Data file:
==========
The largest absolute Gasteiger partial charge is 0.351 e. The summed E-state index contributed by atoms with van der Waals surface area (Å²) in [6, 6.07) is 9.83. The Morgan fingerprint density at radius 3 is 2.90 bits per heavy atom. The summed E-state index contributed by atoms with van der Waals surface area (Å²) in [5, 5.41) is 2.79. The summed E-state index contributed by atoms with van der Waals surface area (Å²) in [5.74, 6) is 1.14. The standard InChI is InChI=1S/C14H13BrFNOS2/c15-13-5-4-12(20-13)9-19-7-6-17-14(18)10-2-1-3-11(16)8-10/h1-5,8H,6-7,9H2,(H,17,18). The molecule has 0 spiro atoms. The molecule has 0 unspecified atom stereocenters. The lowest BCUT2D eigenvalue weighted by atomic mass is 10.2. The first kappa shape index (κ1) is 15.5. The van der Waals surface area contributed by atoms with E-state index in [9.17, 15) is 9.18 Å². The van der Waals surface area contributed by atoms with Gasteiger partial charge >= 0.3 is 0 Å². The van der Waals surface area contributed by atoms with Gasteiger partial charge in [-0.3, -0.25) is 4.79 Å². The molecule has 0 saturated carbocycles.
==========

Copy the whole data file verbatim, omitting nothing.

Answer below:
The largest absolute Gasteiger partial charge is 0.351 e. The summed E-state index contributed by atoms with van der Waals surface area (Å²) in [6, 6.07) is 9.83. The Morgan fingerprint density at radius 3 is 2.90 bits per heavy atom. The summed E-state index contributed by atoms with van der Waals surface area (Å²) in [5, 5.41) is 2.79. The summed E-state index contributed by atoms with van der Waals surface area (Å²) in [5.74, 6) is 1.14. The standard InChI is InChI=1S/C14H13BrFNOS2/c15-13-5-4-12(20-13)9-19-7-6-17-14(18)10-2-1-3-11(16)8-10/h1-5,8H,6-7,9H2,(H,17,18). The molecule has 0 spiro atoms. The molecule has 0 unspecified atom stereocenters. The lowest BCUT2D eigenvalue weighted by atomic mass is 10.2. The first kappa shape index (κ1) is 15.5. The van der Waals surface area contributed by atoms with E-state index in [9.17, 15) is 9.18 Å². The van der Waals surface area contributed by atoms with Gasteiger partial charge >= 0.3 is 0 Å². The van der Waals surface area contributed by atoms with Gasteiger partial charge in [-0.3, -0.25) is 4.79 Å². The molecule has 0 saturated carbocycles.